Last week I finished No Slack November and used the artwork to develop my next book. I created a page a day of inked and colored artwork for one month resulting in 30 daily posts on Twitter, Instagram, and Facebook. The artwork helped tell a 22 page scene from the graphic novel I am working on with a friend, The Great Milkshake Heist. It is a book for kids between the ages of 6-10. My final post during No Slack November was an announcement that the story went live on my website. You can read the whole thing at! Book

Combining my efforts from No Slack November and Inktober, I drew every day for 60 days using my Wacom tablet and Photoshop. It is amazing to see how far my digital inking skills have come in that time! One of my friends, Tyler Walpole, asked me a good question last week about my process. He asked why I felt I needed to switch to digital inking from pen and paper. I answered that it is cheaper than buying bristol paper and Staedler Fine Liners all the time. It saves me from the hassle of storing ink drawings. It seems more widely used in the animation field and I see myself working at Warner Brothers or Cartoon Network someday. I want to stay competitive with other creatives in the field. Also: APPLE + Z!


Quick character drawing to keep things fun while creating my book.

My next project has less emphasis on final artwork so I am curious as to how I will keep my drawing hand warmed up. I thought about launching another 30 day challenge but I am currently moving into a house I bought. It seemed like overkill. Instead, I plan to post more involved illustrations every couple weeks. If I want to do a four panel comic each week I can. I may pepper in little character studies if I feel like drawing those too. It feels great to just draw something cute without a lot of thought behind it.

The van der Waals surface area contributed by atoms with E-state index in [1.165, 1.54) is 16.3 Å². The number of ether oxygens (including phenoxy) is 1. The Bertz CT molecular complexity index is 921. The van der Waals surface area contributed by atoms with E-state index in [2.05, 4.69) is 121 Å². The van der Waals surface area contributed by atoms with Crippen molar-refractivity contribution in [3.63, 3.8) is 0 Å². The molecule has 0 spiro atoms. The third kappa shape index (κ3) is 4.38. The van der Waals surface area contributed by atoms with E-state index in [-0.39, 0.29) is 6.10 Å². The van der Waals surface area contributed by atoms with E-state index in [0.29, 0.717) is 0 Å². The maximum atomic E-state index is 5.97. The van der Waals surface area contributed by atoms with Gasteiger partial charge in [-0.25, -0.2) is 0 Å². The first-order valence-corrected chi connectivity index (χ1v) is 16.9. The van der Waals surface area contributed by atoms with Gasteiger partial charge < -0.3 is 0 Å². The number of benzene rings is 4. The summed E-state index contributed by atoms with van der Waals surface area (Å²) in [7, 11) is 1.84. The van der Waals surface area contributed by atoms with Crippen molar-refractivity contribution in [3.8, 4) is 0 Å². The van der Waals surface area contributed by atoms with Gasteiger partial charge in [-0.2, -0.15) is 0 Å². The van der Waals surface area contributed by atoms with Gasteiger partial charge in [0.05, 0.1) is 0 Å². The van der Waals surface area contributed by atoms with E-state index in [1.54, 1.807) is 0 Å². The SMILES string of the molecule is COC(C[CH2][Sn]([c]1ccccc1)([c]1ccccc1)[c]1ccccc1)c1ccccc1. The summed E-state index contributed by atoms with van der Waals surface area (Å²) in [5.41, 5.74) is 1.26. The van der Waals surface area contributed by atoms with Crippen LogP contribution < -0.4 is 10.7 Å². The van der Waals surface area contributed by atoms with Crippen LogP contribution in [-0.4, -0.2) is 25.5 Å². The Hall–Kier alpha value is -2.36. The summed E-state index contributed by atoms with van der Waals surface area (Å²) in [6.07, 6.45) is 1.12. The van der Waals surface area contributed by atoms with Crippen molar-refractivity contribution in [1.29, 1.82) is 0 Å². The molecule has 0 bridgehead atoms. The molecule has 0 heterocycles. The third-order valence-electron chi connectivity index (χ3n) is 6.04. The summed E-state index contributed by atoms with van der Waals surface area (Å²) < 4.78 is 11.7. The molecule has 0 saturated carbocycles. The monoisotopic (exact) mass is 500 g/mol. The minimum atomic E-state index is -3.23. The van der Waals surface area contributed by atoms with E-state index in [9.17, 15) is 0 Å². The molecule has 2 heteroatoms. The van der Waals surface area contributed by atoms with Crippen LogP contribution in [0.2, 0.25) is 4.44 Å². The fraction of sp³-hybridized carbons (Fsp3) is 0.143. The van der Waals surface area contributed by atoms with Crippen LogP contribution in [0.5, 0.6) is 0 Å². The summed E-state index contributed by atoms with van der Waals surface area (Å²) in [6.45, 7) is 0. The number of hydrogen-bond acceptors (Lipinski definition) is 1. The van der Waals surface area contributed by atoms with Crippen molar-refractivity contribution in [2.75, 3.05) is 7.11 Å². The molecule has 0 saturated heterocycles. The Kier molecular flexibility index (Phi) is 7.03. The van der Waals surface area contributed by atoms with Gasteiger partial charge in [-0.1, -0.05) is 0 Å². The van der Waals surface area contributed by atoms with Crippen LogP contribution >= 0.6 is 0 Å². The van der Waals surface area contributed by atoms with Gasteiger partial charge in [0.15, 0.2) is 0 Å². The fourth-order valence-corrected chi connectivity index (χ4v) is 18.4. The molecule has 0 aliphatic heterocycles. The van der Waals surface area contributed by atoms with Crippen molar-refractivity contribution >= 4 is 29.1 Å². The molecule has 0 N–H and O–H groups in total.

The next challenge is to complete the 120 page dummy book for the Great Milkshake Heist. A dummy book is a rough mock-up of what your book will look like when it’s complete.


This is an example of a dummy book from artist, Norm Feuti, author of The King of Kazoo. You can view his art at

It doesn’t need to be refined or perfect as long as it represents the story and how you want to tell it. In fact, many publishers prefer a rough dummy over a polished one because it allows for more collaboration and flexibility when the book is picked up. Having an awesome story with a beginning, middle, and end is the goal when making a great dummy book.

I will have my dummy book for The Great Milkshake Heist finished by the end of February. That’s 12 weeks from today. I expect high intensity workloads because I will also be creating and posting final artwork on my social media channels.

Wish me luck! Byeeee!